What John Stewart has left behind him as a legacy is as remarkable a collection of folk-influenced songs as this nation has yet produced, and while his range as a songwriter extends into all the reaches of human experience (more on this at the end), his portrait of America as he knew it and cared for it remains likely the single most compelling element of that body of work. That America is the land of "front row dancers" and "cowboys in the distance," of "roses and canyons and night-blooming jasmine," "angels with guns," and yes, "daydream believers." So this retrospective will focus on three themes derived from that vision - American people, American places, and American promise. The songs in each of those categories presented here are wonderful compositions, though many Stewart fans (and my own preferences, in fact) might have nominated others in their places, there is a peculiarly democratic and populist nature to the selections - because these are the John Stewart songs that the people out there in the America of today have chosen to embed in videos and upload to the internet. I think that Stewart would have liked that aspect of it - John Stewart as remembered by the common folks of the country that he loved.

American People

"Willard" - we have all seen Willard Jefferson somewhere, some time:



"July, You're A Woman" - one of JS's most popular songs, covered several times by other groups, in a video created out of the love of Stewart's people and places:



"Razorback Woman" - Uploader CPS Ward describes this as "A difficult childhood recalled with dark, bitter humor" - which extends, as you'll see, to the video itself:



"Wind Dies Down" - A dry summer in the heartland and the memorable Miss Moonlight Albright:



"Mother Country" - a live performance from a few months before Stewart's death. There had been some internet chatter at the time about Stewart having lost his voice - which the choruses here emphatically disprove. One of Stewart's best and most enduring and most idiosyncratic songs with the unforgettable E.A. Stuart and The Old Campaigner:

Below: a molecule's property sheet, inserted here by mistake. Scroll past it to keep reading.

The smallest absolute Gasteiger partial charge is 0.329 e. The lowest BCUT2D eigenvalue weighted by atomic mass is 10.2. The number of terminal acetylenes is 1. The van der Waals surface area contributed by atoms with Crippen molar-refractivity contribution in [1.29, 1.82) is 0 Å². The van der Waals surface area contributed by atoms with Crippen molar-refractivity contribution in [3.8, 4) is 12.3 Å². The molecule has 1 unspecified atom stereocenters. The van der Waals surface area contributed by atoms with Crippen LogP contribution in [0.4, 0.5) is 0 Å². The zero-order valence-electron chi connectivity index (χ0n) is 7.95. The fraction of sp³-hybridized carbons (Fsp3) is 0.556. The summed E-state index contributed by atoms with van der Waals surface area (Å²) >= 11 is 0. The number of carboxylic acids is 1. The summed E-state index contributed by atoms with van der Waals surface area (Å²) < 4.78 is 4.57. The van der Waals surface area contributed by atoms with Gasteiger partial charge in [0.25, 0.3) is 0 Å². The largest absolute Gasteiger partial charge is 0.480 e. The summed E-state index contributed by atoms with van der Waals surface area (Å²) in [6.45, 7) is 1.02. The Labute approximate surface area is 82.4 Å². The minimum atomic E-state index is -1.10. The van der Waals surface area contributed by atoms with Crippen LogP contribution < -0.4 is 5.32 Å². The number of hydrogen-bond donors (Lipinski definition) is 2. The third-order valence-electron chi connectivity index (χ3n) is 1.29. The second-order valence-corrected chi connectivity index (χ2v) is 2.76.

American Places

"Missouri Birds" - "Go into the world while you're young":



"Kansas Rain" - "Ain't no change in Kansas Rain" - "I was standin' in line at that Bank of America/Nobody spoke they were in the house of god..."



"Let The Big Horse Run" - Kentucky, Virginia, and anywhere the horses race...



"The Pirates Of Stone County Road" - everywhere in America where people remember childhood:



"California Bloodlines" - A bright and uptempo live radio version of a song whose studio recording was rather more reflective; the title song from the album that Rolling Stone named one of the top 200 of all time:



American Promise

The very young John Stewart was imbued with a Kennedy-era idealism that was reflected in his ringingly patriotic compositions for the Kingston Trio, "New Frontier" (sung HERE by the current KT) and "Road To Freedom." As the years passed and the times changed, Stewart's optimism dimmed and darkened to a degree, in part because of his involvement as a kind of official campaign musician in Robert F. Kennedy's ill-starred and tragic run for the presidency in 1968. Kennedy's assassination affected Stewart profoundly, and he tried to come to terms with it in a number of songs, three of the best of which are here.

"Clack Clack" - referring to the clatter of the wheels of RFK's funeral train, an echo of Abraham Lincoln's, complete with Stewart's heartland imagery and very real sense of loss - this from the very early 1970s:



"The Last Hurrah" - a quiet reflection on what we now know was the passing of an era, but an admonition as well to "keep your dreams as clean as silver":